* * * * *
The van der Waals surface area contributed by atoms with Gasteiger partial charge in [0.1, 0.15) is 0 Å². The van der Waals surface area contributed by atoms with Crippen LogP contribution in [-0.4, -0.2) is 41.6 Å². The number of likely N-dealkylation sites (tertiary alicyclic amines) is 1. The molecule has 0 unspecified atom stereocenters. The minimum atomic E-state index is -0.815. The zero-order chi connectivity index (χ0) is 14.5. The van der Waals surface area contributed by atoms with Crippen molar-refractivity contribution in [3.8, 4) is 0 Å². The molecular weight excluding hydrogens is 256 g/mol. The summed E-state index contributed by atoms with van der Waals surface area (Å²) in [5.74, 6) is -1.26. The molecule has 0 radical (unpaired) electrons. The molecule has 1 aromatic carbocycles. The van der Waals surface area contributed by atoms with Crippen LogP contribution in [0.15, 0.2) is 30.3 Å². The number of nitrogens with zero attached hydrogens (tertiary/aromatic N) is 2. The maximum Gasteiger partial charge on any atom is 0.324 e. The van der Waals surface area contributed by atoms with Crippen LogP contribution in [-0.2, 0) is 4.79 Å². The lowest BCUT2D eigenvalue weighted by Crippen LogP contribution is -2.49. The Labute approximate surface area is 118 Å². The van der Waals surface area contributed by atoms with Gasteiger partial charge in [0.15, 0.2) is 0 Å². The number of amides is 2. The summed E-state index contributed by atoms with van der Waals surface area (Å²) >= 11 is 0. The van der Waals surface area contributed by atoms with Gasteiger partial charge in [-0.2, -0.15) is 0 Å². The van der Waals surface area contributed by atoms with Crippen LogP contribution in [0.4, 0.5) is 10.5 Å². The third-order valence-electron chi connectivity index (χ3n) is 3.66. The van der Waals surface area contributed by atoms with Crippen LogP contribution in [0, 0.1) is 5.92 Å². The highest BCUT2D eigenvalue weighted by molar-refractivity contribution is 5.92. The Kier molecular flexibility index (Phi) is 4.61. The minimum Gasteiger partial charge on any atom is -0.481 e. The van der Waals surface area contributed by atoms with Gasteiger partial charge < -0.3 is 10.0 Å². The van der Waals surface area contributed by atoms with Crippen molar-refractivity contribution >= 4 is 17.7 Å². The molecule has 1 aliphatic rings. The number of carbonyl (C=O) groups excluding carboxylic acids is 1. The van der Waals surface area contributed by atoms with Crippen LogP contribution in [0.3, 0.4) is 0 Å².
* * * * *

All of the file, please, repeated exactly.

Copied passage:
The van der Waals surface area contributed by atoms with Gasteiger partial charge in [0.1, 0.15) is 0 Å². The van der Waals surface area contributed by atoms with Crippen LogP contribution in [-0.4, -0.2) is 41.6 Å². The number of likely N-dealkylation sites (tertiary alicyclic amines) is 1. The molecule has 0 unspecified atom stereocenters. The minimum atomic E-state index is -0.815. The zero-order chi connectivity index (χ0) is 14.5. The van der Waals surface area contributed by atoms with Crippen molar-refractivity contribution in [3.8, 4) is 0 Å². The molecular weight excluding hydrogens is 256 g/mol. The summed E-state index contributed by atoms with van der Waals surface area (Å²) in [5.74, 6) is -1.26. The molecule has 0 radical (unpaired) electrons. The molecule has 1 aromatic carbocycles. The van der Waals surface area contributed by atoms with Crippen LogP contribution in [0.15, 0.2) is 30.3 Å². The number of nitrogens with zero attached hydrogens (tertiary/aromatic N) is 2. The maximum Gasteiger partial charge on any atom is 0.324 e. The van der Waals surface area contributed by atoms with Crippen LogP contribution in [-0.2, 0) is 4.79 Å². The lowest BCUT2D eigenvalue weighted by Crippen LogP contribution is -2.49. The Labute approximate surface area is 118 Å². The van der Waals surface area contributed by atoms with Gasteiger partial charge in [0.15, 0.2) is 0 Å². The number of amides is 2. The summed E-state index contributed by atoms with van der Waals surface area (Å²) >= 11 is 0. The van der Waals surface area contributed by atoms with Gasteiger partial charge in [-0.2, -0.15) is 0 Å². The van der Waals surface area contributed by atoms with Crippen LogP contribution in [0.4, 0.5) is 10.5 Å². The third-order valence-electron chi connectivity index (χ3n) is 3.66. The van der Waals surface area contributed by atoms with Crippen LogP contribution in [0, 0.1) is 5.92 Å². The highest BCUT2D eigenvalue weighted by molar-refractivity contribution is 5.92. The Kier molecular flexibility index (Phi) is 4.61. The minimum Gasteiger partial charge on any atom is -0.481 e. The van der Waals surface area contributed by atoms with Gasteiger partial charge < -0.3 is 10.0 Å². The van der Waals surface area contributed by atoms with Crippen molar-refractivity contribution >= 4 is 17.7 Å². The molecule has 1 aliphatic rings. The number of carbonyl (C=O) groups excluding carboxylic acids is 1. The van der Waals surface area contributed by atoms with Crippen LogP contribution in [0.3, 0.4) is 0 Å².